Sometimes. I usually just do it for charity. I like to do things for charity that show how bad I am, because I feel like that’s a great way to raise money for people. It’s not that much fun watching someone who’s good at fishing or playing basketball. It’s a lot of fun watching people who are terrible at it. 


Why do you say that? What’s gone wrong?
I went fishing for an hour and a half at Daytona, in a tournament. And I caught a bird. It’s the only thing I caught. I’m serious. We were fishing with shiners and I threw it out there and the birds were flying overhead. Nothing bit all day and this bird just kept circling, circling. Went down to grab my shiner and a bird came up on my line. Caught nothing but a bird. 


Does your daughter [Scarlett, 3] have a favorite driver?
I don’t know. I’ll have to ask her. She was in a [Ryan] Blaney phase. She goes through phases. She really liked Kyle Larson. She likes Joey [Logano]. She likes the cars that are easy to see. She loves bright-colored cars. You find that a lot with kids. They like cars just because they’re bright. When I was a kid, I used to love the Mello Yello car. It was black and it was green. But it wasn’t just black and green. It was neon or fluorescent or whatever you call that. I thought that was so cool.  

 

That was a cool car. Who was your favorite driver growing up?
Kyle Petty. Because he was in that car. I liked the car first. Then I liked him. Then after that — this is kind of bad — he went to the Coors Light car. And they did, like, a neon blue and pink car. It was mean. It was mean looking. I thought that was the coolest car ever. I was like 10 years old cheering for the Coors Light car.


Did you buy the diecast toy cars?
No. But I painted my toy cars. You couldn’t buy the diecast, because it was a 21 and over diecast [for the Coors Light car]. I wasn’t good at it, but I had fun with it. I’d take a spray can and tape up little parts.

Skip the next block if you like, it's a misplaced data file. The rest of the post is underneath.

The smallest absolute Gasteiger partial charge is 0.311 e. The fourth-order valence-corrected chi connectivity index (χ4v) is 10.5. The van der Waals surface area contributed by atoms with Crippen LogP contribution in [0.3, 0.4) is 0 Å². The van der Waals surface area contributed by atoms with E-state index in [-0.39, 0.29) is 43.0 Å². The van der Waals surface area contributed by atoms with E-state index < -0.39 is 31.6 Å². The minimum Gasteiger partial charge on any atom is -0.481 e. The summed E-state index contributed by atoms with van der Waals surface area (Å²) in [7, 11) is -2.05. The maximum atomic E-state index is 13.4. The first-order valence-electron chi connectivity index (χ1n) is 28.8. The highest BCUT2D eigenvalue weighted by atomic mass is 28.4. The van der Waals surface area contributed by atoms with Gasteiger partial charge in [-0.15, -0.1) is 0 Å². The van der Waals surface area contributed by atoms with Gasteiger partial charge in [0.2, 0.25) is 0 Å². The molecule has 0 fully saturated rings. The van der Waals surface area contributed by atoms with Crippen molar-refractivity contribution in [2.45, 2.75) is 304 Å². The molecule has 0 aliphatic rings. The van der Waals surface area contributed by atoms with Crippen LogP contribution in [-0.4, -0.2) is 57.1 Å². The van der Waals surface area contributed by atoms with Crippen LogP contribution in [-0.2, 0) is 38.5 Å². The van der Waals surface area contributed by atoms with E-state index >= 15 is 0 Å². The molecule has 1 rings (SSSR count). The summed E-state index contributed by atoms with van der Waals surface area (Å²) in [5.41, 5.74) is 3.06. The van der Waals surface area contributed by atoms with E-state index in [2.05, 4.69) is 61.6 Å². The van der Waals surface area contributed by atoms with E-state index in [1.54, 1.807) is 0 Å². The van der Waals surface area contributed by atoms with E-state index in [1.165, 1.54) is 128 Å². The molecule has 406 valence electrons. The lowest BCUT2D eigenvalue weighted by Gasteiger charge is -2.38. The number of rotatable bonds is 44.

You’re known as a big reader. What books would you recommend? And what are you reading now?
Yes. I finished one book and I’m starting another one. I’m terrible with titles. I like Ryan Holiday. There’s two books, Ego Is the Enemy and The Obstacle Is the Way. Those are two really good books. Another one I’m reading is World Changers [by John A. Byrne]. It’s short biographies of top-10 world changers in our era. [Apple co-founder] Steve Jobs. [Home Depot co-founder and Atlanta Falcons owner] Arthur Blank. Who’s the guy from Whole Foods? John Mackey? Those type of guys.


Do you guys pull any pranks to keep it fresh on the road?
Yeah. We got really bad with them at one point in time, so we had to cease fire. We had gotten into this thing where — it’s kind of bad but also quite humorous — where anytime somebody would grab a plate of food, they had to walk around with their arms around it. The gag was off this TV show. Essentially, someone would sneak up behind them, with their whole plate of food and just slam it down to the ground. And it would just be a mess, everywhere.


Who’s the biggest prankster among drivers?
Right now, I’d say Kevin [Harvick].


What do you guys do during rain delays?
Eat too much and make bad decisions on social media.


You’ve dabbled in acting, including the “Sharknado” franchise…
Yeah. I’ve been in like three movies now and a couple TV shows.


And you’ve done a little broadcasting. Talk about expanding your repertoire…
It’s a different world. I think I’m a better racecar driver than I am media player. But I’ve had fun with it. I’m thankful for the opportunities, accordingly. And you never know where life’s going to take you. So maybe I’ll get more. I would love to.


You would?
Yeah. But I still think I’ve got a great job as a racecar driver.